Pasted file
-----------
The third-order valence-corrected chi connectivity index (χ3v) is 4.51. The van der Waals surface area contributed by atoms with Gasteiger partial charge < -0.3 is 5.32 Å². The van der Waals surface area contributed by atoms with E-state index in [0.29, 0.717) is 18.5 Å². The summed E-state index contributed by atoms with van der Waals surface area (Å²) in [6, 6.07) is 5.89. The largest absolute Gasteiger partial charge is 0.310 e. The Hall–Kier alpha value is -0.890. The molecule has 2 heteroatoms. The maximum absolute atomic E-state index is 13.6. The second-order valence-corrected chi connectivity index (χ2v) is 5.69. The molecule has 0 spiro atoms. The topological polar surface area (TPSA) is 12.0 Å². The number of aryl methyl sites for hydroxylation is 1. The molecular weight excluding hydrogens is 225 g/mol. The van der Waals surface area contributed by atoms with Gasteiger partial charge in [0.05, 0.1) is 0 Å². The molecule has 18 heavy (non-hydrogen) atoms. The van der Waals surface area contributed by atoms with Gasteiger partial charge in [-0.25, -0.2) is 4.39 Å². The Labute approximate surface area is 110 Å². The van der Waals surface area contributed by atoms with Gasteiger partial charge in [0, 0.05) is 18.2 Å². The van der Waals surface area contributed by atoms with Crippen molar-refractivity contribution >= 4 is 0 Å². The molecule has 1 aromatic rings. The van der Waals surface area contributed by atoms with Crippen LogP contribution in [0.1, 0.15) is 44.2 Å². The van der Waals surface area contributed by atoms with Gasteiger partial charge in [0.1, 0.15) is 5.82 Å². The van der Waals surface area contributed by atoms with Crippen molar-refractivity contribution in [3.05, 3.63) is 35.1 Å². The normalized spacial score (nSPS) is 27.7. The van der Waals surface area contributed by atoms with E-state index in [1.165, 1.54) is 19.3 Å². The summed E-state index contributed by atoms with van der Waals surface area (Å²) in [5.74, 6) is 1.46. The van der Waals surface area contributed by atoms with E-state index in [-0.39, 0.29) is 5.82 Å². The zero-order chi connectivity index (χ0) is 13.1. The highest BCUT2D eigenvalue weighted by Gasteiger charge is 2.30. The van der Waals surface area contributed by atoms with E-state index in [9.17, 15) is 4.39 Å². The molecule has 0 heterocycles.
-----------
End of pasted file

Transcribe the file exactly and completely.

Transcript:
The third-order valence-corrected chi connectivity index (χ3v) is 4.51. The van der Waals surface area contributed by atoms with Gasteiger partial charge < -0.3 is 5.32 Å². The van der Waals surface area contributed by atoms with E-state index in [0.29, 0.717) is 18.5 Å². The summed E-state index contributed by atoms with van der Waals surface area (Å²) in [6, 6.07) is 5.89. The largest absolute Gasteiger partial charge is 0.310 e. The Hall–Kier alpha value is -0.890. The molecule has 2 heteroatoms. The maximum absolute atomic E-state index is 13.6. The second-order valence-corrected chi connectivity index (χ2v) is 5.69. The molecule has 0 spiro atoms. The topological polar surface area (TPSA) is 12.0 Å². The number of aryl methyl sites for hydroxylation is 1. The molecular weight excluding hydrogens is 225 g/mol. The van der Waals surface area contributed by atoms with Gasteiger partial charge in [0.05, 0.1) is 0 Å². The molecule has 18 heavy (non-hydrogen) atoms. The van der Waals surface area contributed by atoms with Gasteiger partial charge in [-0.25, -0.2) is 4.39 Å². The Labute approximate surface area is 110 Å². The van der Waals surface area contributed by atoms with Gasteiger partial charge in [0, 0.05) is 18.2 Å². The van der Waals surface area contributed by atoms with Crippen molar-refractivity contribution >= 4 is 0 Å². The molecule has 1 aromatic rings. The van der Waals surface area contributed by atoms with Crippen LogP contribution in [0.1, 0.15) is 44.2 Å². The van der Waals surface area contributed by atoms with Gasteiger partial charge in [0.1, 0.15) is 5.82 Å². The van der Waals surface area contributed by atoms with Crippen molar-refractivity contribution in [3.05, 3.63) is 35.1 Å². The normalized spacial score (nSPS) is 27.7. The van der Waals surface area contributed by atoms with E-state index in [1.165, 1.54) is 19.3 Å². The summed E-state index contributed by atoms with van der Waals surface area (Å²) in [5.74, 6) is 1.46. The van der Waals surface area contributed by atoms with E-state index in [-0.39, 0.29) is 5.82 Å². The zero-order chi connectivity index (χ0) is 13.1. The highest BCUT2D eigenvalue weighted by Gasteiger charge is 2.30. The van der Waals surface area contributed by atoms with E-state index in [9.17, 15) is 4.39 Å². The molecule has 0 heterocycles.